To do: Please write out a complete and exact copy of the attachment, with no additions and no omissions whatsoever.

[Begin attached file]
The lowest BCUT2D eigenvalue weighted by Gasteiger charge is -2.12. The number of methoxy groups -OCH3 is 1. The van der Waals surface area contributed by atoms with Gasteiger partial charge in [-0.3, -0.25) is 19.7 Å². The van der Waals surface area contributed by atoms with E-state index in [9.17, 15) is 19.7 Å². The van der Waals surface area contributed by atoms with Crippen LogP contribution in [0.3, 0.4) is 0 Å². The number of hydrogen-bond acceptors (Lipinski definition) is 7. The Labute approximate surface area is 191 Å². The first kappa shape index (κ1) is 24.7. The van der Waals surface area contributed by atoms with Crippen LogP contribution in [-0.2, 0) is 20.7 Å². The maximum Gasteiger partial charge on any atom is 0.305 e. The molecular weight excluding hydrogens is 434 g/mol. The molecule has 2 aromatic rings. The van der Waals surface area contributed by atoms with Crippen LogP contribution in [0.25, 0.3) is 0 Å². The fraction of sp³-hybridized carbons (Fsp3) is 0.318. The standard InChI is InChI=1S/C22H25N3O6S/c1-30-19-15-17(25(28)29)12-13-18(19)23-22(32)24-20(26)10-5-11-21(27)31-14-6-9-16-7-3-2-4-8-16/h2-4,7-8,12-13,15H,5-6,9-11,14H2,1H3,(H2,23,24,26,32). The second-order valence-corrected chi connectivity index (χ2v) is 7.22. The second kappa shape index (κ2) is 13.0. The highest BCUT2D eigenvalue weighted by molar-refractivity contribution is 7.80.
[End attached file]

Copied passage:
The lowest BCUT2D eigenvalue weighted by Gasteiger charge is -2.12. The number of methoxy groups -OCH3 is 1. The van der Waals surface area contributed by atoms with Gasteiger partial charge in [-0.3, -0.25) is 19.7 Å². The van der Waals surface area contributed by atoms with E-state index in [9.17, 15) is 19.7 Å². The van der Waals surface area contributed by atoms with Crippen LogP contribution in [0.3, 0.4) is 0 Å². The number of hydrogen-bond acceptors (Lipinski definition) is 7. The Labute approximate surface area is 191 Å². The first kappa shape index (κ1) is 24.7. The van der Waals surface area contributed by atoms with Crippen LogP contribution in [-0.2, 0) is 20.7 Å². The maximum Gasteiger partial charge on any atom is 0.305 e. The molecular weight excluding hydrogens is 434 g/mol. The molecule has 2 aromatic rings. The van der Waals surface area contributed by atoms with Crippen LogP contribution in [0.25, 0.3) is 0 Å². The fraction of sp³-hybridized carbons (Fsp3) is 0.318. The standard InChI is InChI=1S/C22H25N3O6S/c1-30-19-15-17(25(28)29)12-13-18(19)23-22(32)24-20(26)10-5-11-21(27)31-14-6-9-16-7-3-2-4-8-16/h2-4,7-8,12-13,15H,5-6,9-11,14H2,1H3,(H2,23,24,26,32). The second-order valence-corrected chi connectivity index (χ2v) is 7.22. The second kappa shape index (κ2) is 13.0. The highest BCUT2D eigenvalue weighted by molar-refractivity contribution is 7.80.